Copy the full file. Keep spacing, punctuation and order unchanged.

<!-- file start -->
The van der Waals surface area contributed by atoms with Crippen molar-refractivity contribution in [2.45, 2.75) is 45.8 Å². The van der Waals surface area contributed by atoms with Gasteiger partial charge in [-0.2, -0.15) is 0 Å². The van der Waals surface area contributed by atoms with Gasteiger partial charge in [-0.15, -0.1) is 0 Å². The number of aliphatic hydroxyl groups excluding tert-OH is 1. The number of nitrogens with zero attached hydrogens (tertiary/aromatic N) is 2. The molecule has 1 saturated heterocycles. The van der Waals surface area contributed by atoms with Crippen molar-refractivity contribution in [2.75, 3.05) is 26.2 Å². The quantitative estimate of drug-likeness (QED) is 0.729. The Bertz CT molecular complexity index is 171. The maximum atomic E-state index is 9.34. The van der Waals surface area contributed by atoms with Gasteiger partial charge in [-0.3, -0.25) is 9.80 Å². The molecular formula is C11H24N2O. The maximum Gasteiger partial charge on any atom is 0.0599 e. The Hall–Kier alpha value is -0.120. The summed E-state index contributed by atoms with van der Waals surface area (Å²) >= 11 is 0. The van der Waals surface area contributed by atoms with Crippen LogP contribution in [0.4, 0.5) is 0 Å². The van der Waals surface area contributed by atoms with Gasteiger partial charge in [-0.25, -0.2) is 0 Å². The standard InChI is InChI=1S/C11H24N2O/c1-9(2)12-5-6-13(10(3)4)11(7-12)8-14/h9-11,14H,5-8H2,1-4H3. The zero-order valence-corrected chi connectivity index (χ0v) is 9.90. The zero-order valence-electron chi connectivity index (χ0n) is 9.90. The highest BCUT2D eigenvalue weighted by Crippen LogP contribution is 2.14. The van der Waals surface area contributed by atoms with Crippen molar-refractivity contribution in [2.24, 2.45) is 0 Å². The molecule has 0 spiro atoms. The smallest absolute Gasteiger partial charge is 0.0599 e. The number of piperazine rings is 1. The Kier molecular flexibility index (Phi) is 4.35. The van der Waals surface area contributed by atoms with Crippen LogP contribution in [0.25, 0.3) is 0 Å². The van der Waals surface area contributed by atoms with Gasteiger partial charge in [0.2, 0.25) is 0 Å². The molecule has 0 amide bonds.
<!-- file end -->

The van der Waals surface area contributed by atoms with Crippen molar-refractivity contribution in [2.45, 2.75) is 45.8 Å². The van der Waals surface area contributed by atoms with Gasteiger partial charge in [-0.2, -0.15) is 0 Å². The van der Waals surface area contributed by atoms with Gasteiger partial charge in [-0.15, -0.1) is 0 Å². The number of aliphatic hydroxyl groups excluding tert-OH is 1. The number of nitrogens with zero attached hydrogens (tertiary/aromatic N) is 2. The molecule has 1 saturated heterocycles. The van der Waals surface area contributed by atoms with Crippen molar-refractivity contribution in [2.75, 3.05) is 26.2 Å². The quantitative estimate of drug-likeness (QED) is 0.729. The Bertz CT molecular complexity index is 171. The maximum atomic E-state index is 9.34. The van der Waals surface area contributed by atoms with Gasteiger partial charge in [-0.3, -0.25) is 9.80 Å². The molecular formula is C11H24N2O. The maximum Gasteiger partial charge on any atom is 0.0599 e. The Hall–Kier alpha value is -0.120. The summed E-state index contributed by atoms with van der Waals surface area (Å²) >= 11 is 0. The van der Waals surface area contributed by atoms with Crippen LogP contribution in [0.4, 0.5) is 0 Å². The van der Waals surface area contributed by atoms with Gasteiger partial charge in [-0.25, -0.2) is 0 Å². The standard InChI is InChI=1S/C11H24N2O/c1-9(2)12-5-6-13(10(3)4)11(7-12)8-14/h9-11,14H,5-8H2,1-4H3. The zero-order valence-corrected chi connectivity index (χ0v) is 9.90. The zero-order valence-electron chi connectivity index (χ0n) is 9.90. The highest BCUT2D eigenvalue weighted by Crippen LogP contribution is 2.14. The van der Waals surface area contributed by atoms with Crippen molar-refractivity contribution in [2.24, 2.45) is 0 Å². The molecule has 0 spiro atoms. The smallest absolute Gasteiger partial charge is 0.0599 e. The number of piperazine rings is 1. The Kier molecular flexibility index (Phi) is 4.35. The van der Waals surface area contributed by atoms with Crippen LogP contribution in [0.25, 0.3) is 0 Å². The van der Waals surface area contributed by atoms with Gasteiger partial charge in [0.2, 0.25) is 0 Å². The molecule has 0 amide bonds.